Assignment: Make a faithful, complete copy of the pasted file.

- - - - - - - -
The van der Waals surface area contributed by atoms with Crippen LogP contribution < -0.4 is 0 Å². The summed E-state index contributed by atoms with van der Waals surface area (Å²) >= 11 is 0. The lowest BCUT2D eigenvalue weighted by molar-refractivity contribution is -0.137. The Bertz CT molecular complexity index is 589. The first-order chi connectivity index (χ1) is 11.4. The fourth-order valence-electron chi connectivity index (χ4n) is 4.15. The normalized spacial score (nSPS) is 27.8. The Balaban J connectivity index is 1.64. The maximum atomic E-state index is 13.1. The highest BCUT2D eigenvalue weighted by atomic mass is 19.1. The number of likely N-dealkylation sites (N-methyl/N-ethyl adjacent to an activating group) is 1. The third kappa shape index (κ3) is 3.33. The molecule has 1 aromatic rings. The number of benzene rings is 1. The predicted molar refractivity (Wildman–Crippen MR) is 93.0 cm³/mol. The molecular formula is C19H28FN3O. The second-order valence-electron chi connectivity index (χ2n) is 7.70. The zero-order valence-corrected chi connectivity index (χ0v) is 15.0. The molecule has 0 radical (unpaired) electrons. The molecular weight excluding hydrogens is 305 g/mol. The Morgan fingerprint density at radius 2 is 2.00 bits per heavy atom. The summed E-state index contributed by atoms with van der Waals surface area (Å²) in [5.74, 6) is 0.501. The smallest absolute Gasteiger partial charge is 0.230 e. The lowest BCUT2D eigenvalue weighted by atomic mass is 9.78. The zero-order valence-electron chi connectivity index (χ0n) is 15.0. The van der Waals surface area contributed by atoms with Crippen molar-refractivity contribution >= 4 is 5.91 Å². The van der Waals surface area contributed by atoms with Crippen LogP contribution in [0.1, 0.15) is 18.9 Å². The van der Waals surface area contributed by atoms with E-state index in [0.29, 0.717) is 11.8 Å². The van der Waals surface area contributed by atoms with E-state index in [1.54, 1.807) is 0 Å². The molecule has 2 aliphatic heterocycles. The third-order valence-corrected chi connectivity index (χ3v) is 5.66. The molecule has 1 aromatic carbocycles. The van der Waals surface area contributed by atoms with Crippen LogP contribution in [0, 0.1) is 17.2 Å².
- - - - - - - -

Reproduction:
The van der Waals surface area contributed by atoms with Crippen LogP contribution < -0.4 is 0 Å². The summed E-state index contributed by atoms with van der Waals surface area (Å²) >= 11 is 0. The lowest BCUT2D eigenvalue weighted by molar-refractivity contribution is -0.137. The Bertz CT molecular complexity index is 589. The first-order chi connectivity index (χ1) is 11.4. The fourth-order valence-electron chi connectivity index (χ4n) is 4.15. The normalized spacial score (nSPS) is 27.8. The Balaban J connectivity index is 1.64. The maximum atomic E-state index is 13.1. The highest BCUT2D eigenvalue weighted by atomic mass is 19.1. The number of likely N-dealkylation sites (N-methyl/N-ethyl adjacent to an activating group) is 1. The third kappa shape index (κ3) is 3.33. The molecule has 1 aromatic rings. The number of benzene rings is 1. The predicted molar refractivity (Wildman–Crippen MR) is 93.0 cm³/mol. The molecular formula is C19H28FN3O. The second-order valence-electron chi connectivity index (χ2n) is 7.70. The zero-order valence-corrected chi connectivity index (χ0v) is 15.0. The molecule has 0 radical (unpaired) electrons. The molecular weight excluding hydrogens is 305 g/mol. The Morgan fingerprint density at radius 2 is 2.00 bits per heavy atom. The summed E-state index contributed by atoms with van der Waals surface area (Å²) in [5.74, 6) is 0.501. The smallest absolute Gasteiger partial charge is 0.230 e. The lowest BCUT2D eigenvalue weighted by atomic mass is 9.78. The zero-order valence-electron chi connectivity index (χ0n) is 15.0. The van der Waals surface area contributed by atoms with Crippen molar-refractivity contribution >= 4 is 5.91 Å². The van der Waals surface area contributed by atoms with Crippen LogP contribution in [0.1, 0.15) is 18.9 Å². The van der Waals surface area contributed by atoms with E-state index in [0.29, 0.717) is 11.8 Å². The van der Waals surface area contributed by atoms with E-state index in [1.54, 1.807) is 0 Å². The molecule has 2 aliphatic heterocycles. The third-order valence-corrected chi connectivity index (χ3v) is 5.66. The molecule has 1 aromatic carbocycles. The van der Waals surface area contributed by atoms with Crippen LogP contribution in [0, 0.1) is 17.2 Å².